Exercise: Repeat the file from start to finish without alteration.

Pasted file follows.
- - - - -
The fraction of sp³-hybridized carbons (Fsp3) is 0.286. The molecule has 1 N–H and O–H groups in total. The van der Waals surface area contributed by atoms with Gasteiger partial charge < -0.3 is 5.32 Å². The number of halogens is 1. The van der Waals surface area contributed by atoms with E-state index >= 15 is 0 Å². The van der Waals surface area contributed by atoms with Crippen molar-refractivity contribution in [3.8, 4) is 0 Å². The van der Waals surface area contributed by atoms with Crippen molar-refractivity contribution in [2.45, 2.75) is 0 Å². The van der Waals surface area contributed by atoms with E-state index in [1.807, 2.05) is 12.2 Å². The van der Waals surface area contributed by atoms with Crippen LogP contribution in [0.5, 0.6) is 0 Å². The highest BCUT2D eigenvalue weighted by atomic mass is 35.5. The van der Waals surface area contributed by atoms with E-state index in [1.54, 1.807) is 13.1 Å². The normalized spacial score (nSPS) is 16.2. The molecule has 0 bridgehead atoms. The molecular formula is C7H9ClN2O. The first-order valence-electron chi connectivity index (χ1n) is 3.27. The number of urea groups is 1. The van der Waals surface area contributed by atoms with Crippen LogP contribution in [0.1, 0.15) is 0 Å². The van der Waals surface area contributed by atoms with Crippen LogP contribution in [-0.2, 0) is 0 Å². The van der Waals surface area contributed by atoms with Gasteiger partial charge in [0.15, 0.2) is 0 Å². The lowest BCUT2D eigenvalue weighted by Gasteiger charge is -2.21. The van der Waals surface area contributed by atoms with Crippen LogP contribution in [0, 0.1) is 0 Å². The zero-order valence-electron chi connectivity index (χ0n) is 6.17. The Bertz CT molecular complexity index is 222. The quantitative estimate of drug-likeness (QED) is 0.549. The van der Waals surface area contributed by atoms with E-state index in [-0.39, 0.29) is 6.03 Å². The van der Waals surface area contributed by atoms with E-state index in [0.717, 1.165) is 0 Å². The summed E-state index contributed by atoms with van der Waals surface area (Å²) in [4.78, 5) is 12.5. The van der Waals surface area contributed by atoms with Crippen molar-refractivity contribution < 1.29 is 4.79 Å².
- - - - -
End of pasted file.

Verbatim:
The fraction of sp³-hybridized carbons (Fsp3) is 0.286. The molecule has 1 N–H and O–H groups in total. The van der Waals surface area contributed by atoms with Gasteiger partial charge < -0.3 is 5.32 Å². The number of halogens is 1. The van der Waals surface area contributed by atoms with E-state index >= 15 is 0 Å². The van der Waals surface area contributed by atoms with Crippen molar-refractivity contribution in [3.8, 4) is 0 Å². The van der Waals surface area contributed by atoms with Crippen molar-refractivity contribution in [2.45, 2.75) is 0 Å². The van der Waals surface area contributed by atoms with E-state index in [1.807, 2.05) is 12.2 Å². The van der Waals surface area contributed by atoms with Crippen LogP contribution in [0.5, 0.6) is 0 Å². The highest BCUT2D eigenvalue weighted by atomic mass is 35.5. The van der Waals surface area contributed by atoms with E-state index in [1.54, 1.807) is 13.1 Å². The normalized spacial score (nSPS) is 16.2. The molecule has 0 bridgehead atoms. The molecular formula is C7H9ClN2O. The first-order valence-electron chi connectivity index (χ1n) is 3.27. The number of urea groups is 1. The van der Waals surface area contributed by atoms with Crippen LogP contribution in [0.1, 0.15) is 0 Å². The van der Waals surface area contributed by atoms with Crippen LogP contribution in [-0.2, 0) is 0 Å². The van der Waals surface area contributed by atoms with Gasteiger partial charge in [0.15, 0.2) is 0 Å². The lowest BCUT2D eigenvalue weighted by Gasteiger charge is -2.21. The van der Waals surface area contributed by atoms with Crippen LogP contribution in [0, 0.1) is 0 Å². The zero-order valence-electron chi connectivity index (χ0n) is 6.17. The Bertz CT molecular complexity index is 222. The quantitative estimate of drug-likeness (QED) is 0.549. The van der Waals surface area contributed by atoms with E-state index in [-0.39, 0.29) is 6.03 Å². The van der Waals surface area contributed by atoms with E-state index in [0.717, 1.165) is 0 Å². The summed E-state index contributed by atoms with van der Waals surface area (Å²) in [4.78, 5) is 12.5. The van der Waals surface area contributed by atoms with Crippen molar-refractivity contribution < 1.29 is 4.79 Å².